Category of ‘InfoTips’

  Walnuts boost sperm quality

Tuesday, December 10th, 2013 | In Knowledge | Tags: ,

Walnuts boost sperm quality
~ Walnuts boost sperm quality ~

For men hoping to become fathers, a new study suggests adding walnuts to their diet. According to research published recently, eating a large handful of walnuts every day could boost the quality of sperm.

UCLA Fielding School of Public Health in California enrolled 117 healthy men between the ages of 21 and 35 into the study, taking sperm samples both at the beginning and end of the study. Half of the men were assigned to eat 2.5 ounces (a little more than half a cup) of walnuts a day, along with their usual diet.

At the end of the 12-week study, the walnut eaters showed improved sperm quality, while there was no change in the control group. Additionally, men in the walnut-eating group whose sperm were the worst swimmers at the beginning of the study saw the biggest improvement in their sperm quality at the end of the experiment.
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  Sleep training not harmful

Thursday, December 5th, 2013 | In Knowledge | Tags: , ,

Sleep training not harmful
~ Sleep training not harmful ~

Parent feeling conflicted about how to get their babies to sleep may find some peace of mind in a new Australian study. Researchers found that letting tots cry it out do not harm them emotionally or damage their relationship with their parents. In a study published online in Pediatrics, scientists followed up previous work that found babies and their parents benefited when children were taught to calm themselves through various behavioral techniques.

In the follow-up study, the scientists tracked 225 babies to see if sleep training had any long-lasting effects, damaging or otherwise. In the original study, the researchers found that two popular techniques – controlled comforting and camping out – worked well in helping babies who struggled with sleep while also reducing depression in mums.
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  Vulnerable to food-borne toxins

Thursday, December 5th, 2013 | In Health | Tags: , ,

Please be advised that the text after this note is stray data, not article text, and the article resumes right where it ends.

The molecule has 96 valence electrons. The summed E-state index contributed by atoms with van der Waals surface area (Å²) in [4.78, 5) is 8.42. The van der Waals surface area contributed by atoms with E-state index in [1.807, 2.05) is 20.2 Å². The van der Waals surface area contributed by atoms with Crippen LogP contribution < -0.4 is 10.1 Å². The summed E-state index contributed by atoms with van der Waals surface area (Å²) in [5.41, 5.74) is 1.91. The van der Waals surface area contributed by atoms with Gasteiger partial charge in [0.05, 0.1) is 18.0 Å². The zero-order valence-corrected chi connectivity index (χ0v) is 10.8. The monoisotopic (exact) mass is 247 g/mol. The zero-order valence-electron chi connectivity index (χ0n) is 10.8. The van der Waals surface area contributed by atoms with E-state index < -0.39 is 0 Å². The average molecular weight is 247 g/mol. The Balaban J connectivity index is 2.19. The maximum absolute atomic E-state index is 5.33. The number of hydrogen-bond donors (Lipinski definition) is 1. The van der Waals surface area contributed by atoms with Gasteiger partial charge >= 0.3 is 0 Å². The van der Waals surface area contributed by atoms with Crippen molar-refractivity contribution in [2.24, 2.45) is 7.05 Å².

Vulnerable to food-borne toxins
~ Vulnerable to food-borne toxins ~

Scientists recommend that parents stock their fridges with organic foods, cut out potato chips and reduce the consumption of meat and animal fats. This recommendation comes after they found that preschool-aged children in the US are particularly vulnerable to food-borne toxins which have been linked to cancer.

Those are among some of the suggestion in a new study out of the University of California which found that preschool-aged children were at high risk for exposure to compounds like arsenic, dieldrin, DDE (a DDT metabolite), dioxins and acrymalide.

These have all been linked to cancer, developmental disabilities, birth defects and other conditions. Children that early exposure can have long-term effects on disease outcomes, the results of this study demonstrate a need to prevent exposure to multiple toxins in young children to lower their cancer risk.
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  Pulling back to save the knees

Tuesday, December 3rd, 2013 | In Information | Tags: , ,

Pulling back to save the knees
~ Pulling back to save the knees ~

A new study suggests that women pull back on high-impact exercises, such as running, a week before their period is due in order to lessen their risk of knee injuries. While previous research has focused on the biomechanical differences between men and women, this study looked at how the menstrual cycle can affect nerves that control muscle activity.

A team of researchers from the University of Texas at Austin and University of North Carolina at Chapel Hill measured the activity of nerve fibers and the muscles they control around the knees of seven female volunteers, aged between 19 and 35, at various points of their menstrual cycles.
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